Since they are a small and peaceful breed, they’re very family-friendly, and also very welcoming to strangers in the home.

Some Minskin owners have reported that the breed fails to recognize danger due to its calm demeanor. This can be a downfall if your cat is outdoors a lot but can be a huge benefit for those with small kids and lots of guests coming into the home.

In addition to this, the Minskin has no problem getting along with other household pets.

While they will enjoy playing with other animals and humans alike, they cannot jump as high as most other cat breeds due to their short legs. However, you will soon see that this will not stop them from trying! The Minskin has an average amount of energy for a cat and will enjoy scaling your furniture until they reach the highest point their little legs can get to.

The breed is relatively smart and known for its creativity. Since they have small bodies that can’t get around as well as other breeds, they channel their intelligence into problem-solving which you can cultivate by offering a variety of toys as well as multi-level cat perches.

To help them in climbing as high as they can, you can buy window perches and get creative with a cat hammock to encourage your cat to stay off of the furniture but still use their problem-solving skills.

How To Take Care Of A Minskin

Since the Minskin is a small and hairless breed, they have a few specific care requirements that your average cat doesn’t.

Diet

As with all breeds, it’s important to give your Minskin the highest quality diet you can afford. Kittens will rely on their mother’s milk but once they are weaned off make the switch to quality kitten food. Once they reach about one year of age you can start to give them adult cat food to ensure they are receiving the proper nutrients.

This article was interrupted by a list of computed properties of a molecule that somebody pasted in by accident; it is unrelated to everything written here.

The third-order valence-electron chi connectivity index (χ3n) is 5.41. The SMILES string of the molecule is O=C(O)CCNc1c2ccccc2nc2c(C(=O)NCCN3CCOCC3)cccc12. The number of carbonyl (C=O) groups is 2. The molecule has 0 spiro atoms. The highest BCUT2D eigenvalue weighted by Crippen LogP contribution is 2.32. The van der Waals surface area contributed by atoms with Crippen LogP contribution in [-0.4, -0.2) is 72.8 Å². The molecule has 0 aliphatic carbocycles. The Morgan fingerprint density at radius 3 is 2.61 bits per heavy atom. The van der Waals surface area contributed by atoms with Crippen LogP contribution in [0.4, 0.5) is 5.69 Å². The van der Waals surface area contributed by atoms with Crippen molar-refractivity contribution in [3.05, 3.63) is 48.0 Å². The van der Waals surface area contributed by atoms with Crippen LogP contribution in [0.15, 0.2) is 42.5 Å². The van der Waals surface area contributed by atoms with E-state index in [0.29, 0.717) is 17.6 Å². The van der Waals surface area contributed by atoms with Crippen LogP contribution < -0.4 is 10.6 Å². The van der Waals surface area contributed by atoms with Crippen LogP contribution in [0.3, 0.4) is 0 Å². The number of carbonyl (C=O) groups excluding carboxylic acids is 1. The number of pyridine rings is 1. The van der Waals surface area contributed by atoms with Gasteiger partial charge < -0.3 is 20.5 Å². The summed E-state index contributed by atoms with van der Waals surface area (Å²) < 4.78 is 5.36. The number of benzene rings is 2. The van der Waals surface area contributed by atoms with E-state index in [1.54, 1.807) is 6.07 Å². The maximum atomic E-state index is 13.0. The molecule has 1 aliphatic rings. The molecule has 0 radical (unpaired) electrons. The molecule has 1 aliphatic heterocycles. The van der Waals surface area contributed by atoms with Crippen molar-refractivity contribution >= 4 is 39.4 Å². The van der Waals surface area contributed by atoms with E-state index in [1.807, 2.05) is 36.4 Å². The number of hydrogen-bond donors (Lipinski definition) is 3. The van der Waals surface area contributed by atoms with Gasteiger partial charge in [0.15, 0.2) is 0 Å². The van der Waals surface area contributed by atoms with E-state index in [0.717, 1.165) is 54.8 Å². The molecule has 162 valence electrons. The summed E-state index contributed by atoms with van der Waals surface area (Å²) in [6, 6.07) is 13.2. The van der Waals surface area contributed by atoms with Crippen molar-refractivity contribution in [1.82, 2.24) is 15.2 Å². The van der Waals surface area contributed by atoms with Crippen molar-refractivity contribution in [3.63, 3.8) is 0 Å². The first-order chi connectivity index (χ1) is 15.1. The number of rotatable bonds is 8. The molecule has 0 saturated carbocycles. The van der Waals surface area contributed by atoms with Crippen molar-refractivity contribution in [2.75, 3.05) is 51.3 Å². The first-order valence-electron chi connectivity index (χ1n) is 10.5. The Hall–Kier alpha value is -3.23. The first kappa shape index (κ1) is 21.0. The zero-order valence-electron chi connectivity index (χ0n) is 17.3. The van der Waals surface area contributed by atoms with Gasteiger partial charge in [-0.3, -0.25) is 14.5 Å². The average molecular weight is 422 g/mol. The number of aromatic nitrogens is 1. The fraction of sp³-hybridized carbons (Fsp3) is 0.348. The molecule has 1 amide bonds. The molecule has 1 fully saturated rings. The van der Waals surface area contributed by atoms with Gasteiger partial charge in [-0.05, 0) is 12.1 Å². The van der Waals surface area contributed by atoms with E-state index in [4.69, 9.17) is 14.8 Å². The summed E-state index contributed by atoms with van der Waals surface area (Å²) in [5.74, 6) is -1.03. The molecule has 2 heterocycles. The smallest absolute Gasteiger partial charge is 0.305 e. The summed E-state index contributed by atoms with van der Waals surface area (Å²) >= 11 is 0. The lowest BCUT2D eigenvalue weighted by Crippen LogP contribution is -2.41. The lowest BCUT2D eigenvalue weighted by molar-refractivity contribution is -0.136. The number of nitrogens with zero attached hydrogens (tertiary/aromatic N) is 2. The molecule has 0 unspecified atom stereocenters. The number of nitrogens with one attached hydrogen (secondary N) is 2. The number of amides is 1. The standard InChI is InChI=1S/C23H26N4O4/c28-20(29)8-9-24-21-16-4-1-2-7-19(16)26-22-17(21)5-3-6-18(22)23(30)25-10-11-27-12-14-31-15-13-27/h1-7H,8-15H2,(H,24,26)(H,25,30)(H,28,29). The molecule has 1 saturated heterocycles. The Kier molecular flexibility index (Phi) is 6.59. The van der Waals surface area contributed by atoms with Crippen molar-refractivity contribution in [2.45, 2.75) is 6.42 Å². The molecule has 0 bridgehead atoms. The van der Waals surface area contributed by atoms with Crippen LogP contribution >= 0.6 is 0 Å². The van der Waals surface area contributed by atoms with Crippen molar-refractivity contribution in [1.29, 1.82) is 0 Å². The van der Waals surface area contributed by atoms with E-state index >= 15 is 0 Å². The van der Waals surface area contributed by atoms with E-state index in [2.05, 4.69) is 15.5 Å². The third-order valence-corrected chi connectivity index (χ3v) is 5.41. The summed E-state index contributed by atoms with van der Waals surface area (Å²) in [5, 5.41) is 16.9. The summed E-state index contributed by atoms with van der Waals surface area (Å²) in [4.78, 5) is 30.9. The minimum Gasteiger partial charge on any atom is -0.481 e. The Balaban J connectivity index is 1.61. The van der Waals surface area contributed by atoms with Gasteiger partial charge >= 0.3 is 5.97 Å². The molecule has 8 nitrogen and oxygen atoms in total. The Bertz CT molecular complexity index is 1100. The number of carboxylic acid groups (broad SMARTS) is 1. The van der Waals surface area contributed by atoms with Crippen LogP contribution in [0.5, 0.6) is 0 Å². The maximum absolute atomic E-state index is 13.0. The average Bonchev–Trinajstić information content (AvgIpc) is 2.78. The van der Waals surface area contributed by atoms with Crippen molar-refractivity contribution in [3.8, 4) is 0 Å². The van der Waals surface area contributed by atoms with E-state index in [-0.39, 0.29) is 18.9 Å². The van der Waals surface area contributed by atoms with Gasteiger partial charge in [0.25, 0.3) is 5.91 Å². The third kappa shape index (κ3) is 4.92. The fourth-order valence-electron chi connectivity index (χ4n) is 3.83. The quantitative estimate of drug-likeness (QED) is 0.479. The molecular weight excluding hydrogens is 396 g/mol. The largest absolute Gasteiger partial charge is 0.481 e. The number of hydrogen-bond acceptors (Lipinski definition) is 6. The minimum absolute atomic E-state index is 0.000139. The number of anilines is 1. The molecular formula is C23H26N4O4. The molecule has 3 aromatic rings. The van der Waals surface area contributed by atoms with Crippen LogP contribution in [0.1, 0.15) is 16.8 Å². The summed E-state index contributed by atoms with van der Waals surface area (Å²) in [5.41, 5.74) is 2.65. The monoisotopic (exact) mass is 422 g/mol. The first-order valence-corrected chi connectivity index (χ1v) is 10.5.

When your Minskin becomes an adult, it is important not to continue feeding them milk as they will develop lactose intolerance. Beyond that, they don’t have any specific food restrictions or requirements besides having a diet made up mostly of animal protein.

It’s highly encouraged to consult your veterinarian before changing your cats’ diet to ensure the food you are purchasing has all the necessary nutrients they need.

Make sure to have a clean water dish out for your cat at all times. You’ll find that your cat’s overall health will improve with frequent cleaning of both their food and water dishes as well.

Exercise

While exercise is recommended for the breed, it’s strongly discouraged to bring your Minskin outside with you, whether it be for exercise or otherwise. There are several reasons for this, the first being that their skin is extremely sensitive because of their sparse coat. They’re more prone to getting sunburns and other skin injuries like reactions to allergens.

Since they are very trusting and unaware of dangers to themselves, they’re more likely to have a potentially dangerous run-in with another animal or human. This leaves them at a higher risk of getting lost or injured with poor survival instincts.